Don't fret, I'm not trying to make those of us in the USA feel bad for fighting for our lives. I'm just trying to bring an international perceptive to today's conversation. I will wrap this up by reminding us that the USA does impact women around the world. Our freedom is linked with theirs, theirs with ours. We can't truly celebrate victory in this country until our sisters around the world are also celebrating.

So get out there and register as many pro-choice folks as you can! And get them to the polls in November. 

And to see what we're up to in Mexico, head over to the Nobel Women's Initiative's delegation blog. See you back here in February!

20 January 2012

Andele Feministas!


I'm off to Mexico tomorrow!

I'll return home on January 31st. Until then, you can find me at the Nobel Women's Initiative's delegation blog, Twitter feed, Facebook page and perhaps even their Flickr site.

I am a torn feminista. I am so excited that I'm sick to my stomach about meeting the wonderful women I'll be traveling with, the courageous women we will meet and seeing the beautiful countries we will visit. I am weighed down with the burden that I know this trip will leave me with. This is a fact-finding mission. Meaning we will be doing a lot of listening to women who have lived through some very violent things. It is our job to listen to them, carry their stories and help amplify them for the world to hear. I am packing extra tissues, not for my every-runny-allergy-nose, but for the tears I know I will cry.

But I am equally sad to be leaving my family for 10 days, or as I keep trying to rationalize, 8, since Day 1 I wake up at home and Day 10 I fall asleep at home. The kid is heartbroken. My husband is too, but also worried as hell. I know some of you are as well. Thanks for your concern, but I plan to be home before you even have time to miss me. The sickness I feel when I think of the kid & my husband is seriously going to make me puke. Hopefully that's the only thing that makes me want to puke during the next ten days.

Check back in February when I hope to post reflections about the trip.

Until then,

Peace, Love & Feminism!

29 November 2011

16 Days of Activism Against Gender-Based Violence: Nobel Women's Initiative

Another amazing group working on women's rights around the world.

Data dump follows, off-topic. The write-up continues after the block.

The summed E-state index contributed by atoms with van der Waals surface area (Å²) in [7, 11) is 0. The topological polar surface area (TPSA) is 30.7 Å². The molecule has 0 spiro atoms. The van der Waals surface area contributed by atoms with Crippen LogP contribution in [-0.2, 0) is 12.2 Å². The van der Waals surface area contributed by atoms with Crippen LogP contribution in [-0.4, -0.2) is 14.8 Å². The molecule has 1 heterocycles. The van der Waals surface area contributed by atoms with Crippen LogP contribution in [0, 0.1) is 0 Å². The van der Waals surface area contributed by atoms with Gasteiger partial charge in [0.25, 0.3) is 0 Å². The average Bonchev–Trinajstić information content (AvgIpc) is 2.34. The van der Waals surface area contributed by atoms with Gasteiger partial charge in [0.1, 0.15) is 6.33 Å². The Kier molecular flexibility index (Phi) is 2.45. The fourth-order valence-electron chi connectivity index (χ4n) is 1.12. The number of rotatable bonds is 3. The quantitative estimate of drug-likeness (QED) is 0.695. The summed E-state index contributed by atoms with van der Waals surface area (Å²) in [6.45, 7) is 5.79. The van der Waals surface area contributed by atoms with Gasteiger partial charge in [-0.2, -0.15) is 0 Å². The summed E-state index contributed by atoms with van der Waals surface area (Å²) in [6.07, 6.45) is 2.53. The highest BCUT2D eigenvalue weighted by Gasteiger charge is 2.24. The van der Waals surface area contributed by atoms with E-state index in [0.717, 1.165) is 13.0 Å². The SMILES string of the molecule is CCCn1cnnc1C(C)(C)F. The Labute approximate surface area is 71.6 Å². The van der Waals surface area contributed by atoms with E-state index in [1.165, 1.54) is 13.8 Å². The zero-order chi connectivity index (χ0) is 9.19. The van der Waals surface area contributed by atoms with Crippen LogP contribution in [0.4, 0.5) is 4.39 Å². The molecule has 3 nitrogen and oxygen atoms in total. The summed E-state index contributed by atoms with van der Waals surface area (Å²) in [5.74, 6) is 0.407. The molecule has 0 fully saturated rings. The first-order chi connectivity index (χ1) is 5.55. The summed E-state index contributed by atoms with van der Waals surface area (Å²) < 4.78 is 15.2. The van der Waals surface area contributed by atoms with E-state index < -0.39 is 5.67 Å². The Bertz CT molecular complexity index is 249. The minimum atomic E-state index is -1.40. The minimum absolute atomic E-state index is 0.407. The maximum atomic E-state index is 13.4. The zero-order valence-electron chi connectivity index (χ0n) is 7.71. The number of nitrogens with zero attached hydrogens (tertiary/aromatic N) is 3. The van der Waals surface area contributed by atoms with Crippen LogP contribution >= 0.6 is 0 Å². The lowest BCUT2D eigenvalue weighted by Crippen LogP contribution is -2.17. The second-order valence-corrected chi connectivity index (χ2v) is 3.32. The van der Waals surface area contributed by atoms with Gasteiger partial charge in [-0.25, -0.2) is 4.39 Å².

The Nobel Women’s Initiative uses the prestige of the Nobel Peace Prize and courageous women peace laureates to magnify the power and visibility of women working in countries around the world for peace, justice and equality.

They have a lovely blog for the 16 Days project too! 

Not only that, but I will soon have the honor of joining NWI on a delegation to Mexico and Central America. More details when I can post them! Until then, my passport is tapping its foot in anticipation.

27 November 2011

16 Days of Activism Against Gender-Based Violence: The Global Fund for Women

It's the end of the semester and I sadly do not have time to devote to properly participating in "16 Days of Activism Against Gender-Based Violence." Instead I am pointing you to the Global Fund for Women's blog where they are doing an excellent job at showing you not just the work they do, but what these 16 days are all about such as:
  • Founded by the United Youth of Philippines – Women, Inc (UnYPhil-Women), this crisis center represents a “safe haven, an empowering place for women and girls” impacted daily by a conflict that has killed more than 150,000 people and displaced two million more.[link]
  • For the past 20 years, amidst wars in the former Yugoslavia, Women in Black remains a beacon of nonviolent resistance to militarism, war, sexism and nationalism. Whether standing still and silent on the streets of Belgrade or organizing theatrical performances, advocacy campaigns or street actions, Women in Black is a powerful voice in demanding gender justice.[link]
  • Kashindi, a widow and mother of six, has something to celebrate. After her husband’s death, her in-laws pressured her to marry her brother-in-law. When she refused, they responded by selling her house and land. However, with the assistance of Solidarité des Femmes Activistes pour la Défense des Droits Humains [Women Activists in Solidarity for the Defense of Human Rights (SOFAD)], Kashindi got her home back.[link]
I urge you to follow along as they continue their work of sharing stories of women around the world.


Disclaimer

This blog is my personal blog and is not reflective of my employer or what I do for them.